All Drakes everywhere seem to wish to connect themselves with the family of the famous Sir Francis Drake. The Isle of Wight County, Virginia, family of this surname is no exception. As early as the mid-nineteenth century, a fifth generation descendant of the family's seventeenth-century progenitor wrote to a relative, invoking the family legend:
I will here give you the tradition of the Drake family in this country, as I received it from old Matthew Drake who was a merchant and frated [sic] to Virginia. He said about 200 years ago or more, three men by the name of Drake came into the mouth of James River from old England--one of them settled in Southampton County, Virginia, one of them went to the north (say Rhode Island) and the other went south, say to South Carolina. They claimed to be descendants of Sir Francis Drake that sailed around the world. From that branch of the family that settled in S. hampton sprang all the Drakes that peopled N.C.(2)
Like most such family stories, this tale is a mixture of useful oral history and wishful thinking. Although a lot has written about this family, heretofore, there has been difficulty in documenting its origins, primarily because of a lack of early records, but also because of a pre-existing bias that many researchers have demonstrated in attempting to connect the family with that of the famous English navigator.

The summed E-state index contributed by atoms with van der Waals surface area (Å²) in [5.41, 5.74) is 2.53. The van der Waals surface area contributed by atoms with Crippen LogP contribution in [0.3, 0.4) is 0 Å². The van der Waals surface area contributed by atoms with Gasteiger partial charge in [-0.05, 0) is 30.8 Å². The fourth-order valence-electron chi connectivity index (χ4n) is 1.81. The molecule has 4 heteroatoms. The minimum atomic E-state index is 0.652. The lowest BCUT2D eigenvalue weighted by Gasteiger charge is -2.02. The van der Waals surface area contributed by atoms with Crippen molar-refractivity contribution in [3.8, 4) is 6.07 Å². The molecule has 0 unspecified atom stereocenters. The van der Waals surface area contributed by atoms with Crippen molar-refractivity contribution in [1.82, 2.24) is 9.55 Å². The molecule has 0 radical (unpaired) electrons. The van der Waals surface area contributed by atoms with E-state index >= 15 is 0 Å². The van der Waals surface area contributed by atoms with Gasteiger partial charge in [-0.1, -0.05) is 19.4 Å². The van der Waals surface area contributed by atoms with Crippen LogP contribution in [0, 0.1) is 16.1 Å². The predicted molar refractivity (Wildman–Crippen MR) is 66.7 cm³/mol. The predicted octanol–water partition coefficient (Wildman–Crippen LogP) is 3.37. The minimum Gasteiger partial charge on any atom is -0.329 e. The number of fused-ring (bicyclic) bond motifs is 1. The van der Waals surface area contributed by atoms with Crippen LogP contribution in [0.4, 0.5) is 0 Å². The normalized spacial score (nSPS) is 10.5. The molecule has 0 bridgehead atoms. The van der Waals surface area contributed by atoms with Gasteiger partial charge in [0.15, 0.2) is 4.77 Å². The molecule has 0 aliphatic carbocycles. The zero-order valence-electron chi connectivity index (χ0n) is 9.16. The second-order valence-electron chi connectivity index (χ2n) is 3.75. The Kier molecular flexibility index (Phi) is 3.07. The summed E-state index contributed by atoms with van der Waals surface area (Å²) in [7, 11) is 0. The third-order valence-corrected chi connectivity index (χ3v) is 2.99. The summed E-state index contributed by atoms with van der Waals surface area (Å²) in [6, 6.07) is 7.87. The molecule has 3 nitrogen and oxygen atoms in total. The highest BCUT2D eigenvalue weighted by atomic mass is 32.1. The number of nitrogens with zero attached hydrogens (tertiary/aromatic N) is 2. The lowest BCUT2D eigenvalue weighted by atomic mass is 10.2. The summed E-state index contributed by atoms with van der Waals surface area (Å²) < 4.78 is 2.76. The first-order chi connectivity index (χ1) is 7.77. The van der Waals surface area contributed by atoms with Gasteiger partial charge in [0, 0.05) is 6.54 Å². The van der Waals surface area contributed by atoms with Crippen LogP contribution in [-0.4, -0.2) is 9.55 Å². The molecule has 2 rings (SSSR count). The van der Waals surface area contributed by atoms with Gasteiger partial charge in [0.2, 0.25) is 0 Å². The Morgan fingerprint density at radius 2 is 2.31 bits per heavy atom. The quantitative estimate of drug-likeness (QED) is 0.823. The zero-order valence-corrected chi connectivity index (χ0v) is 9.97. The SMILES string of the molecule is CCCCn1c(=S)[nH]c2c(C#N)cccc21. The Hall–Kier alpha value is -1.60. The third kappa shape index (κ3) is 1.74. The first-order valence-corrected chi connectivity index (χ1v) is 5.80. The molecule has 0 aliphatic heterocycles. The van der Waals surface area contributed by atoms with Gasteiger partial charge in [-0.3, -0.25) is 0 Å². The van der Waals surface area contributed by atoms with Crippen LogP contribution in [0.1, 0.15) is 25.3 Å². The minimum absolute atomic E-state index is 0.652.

Printed accounts of the Drakes of Isle of Wight date from at least the late-nineteenth century--the earliest being mere speculation and the many of the later containing definite inaccuracies. An unsigned piece in Boddie's Historical Southern Families gives some useful early data; but it lacks documentation and provides no clear-cut solution to the problem.(3) The Boddie account identifies at least three Drakes in eighteenth-century Isle of Wight--John, Thomas, and Richard. It mentions an earlier John Drake found in patent records of the late-seventeenth century, as well as a still-earlier James Drake who appears briefly in the records of the county,(4) but there was no attempt to connect these into a coherent pedigree. At about the same time, there appeared in print a number of works relating to the James Drake immortalized in Wheeler's history of North Carolina.(5) Not surprisingly, the latter James was taken out of proper family context and artificially connected to Sir Francis's brother and heir, Thomas of Buckland in Devonshire, England.(6) This widely circulated line has been refuted in print in recent years.(7) The research reported here not only connects James to his proper roots in Isle of Wight but also identifies the actual English antecedents of the family.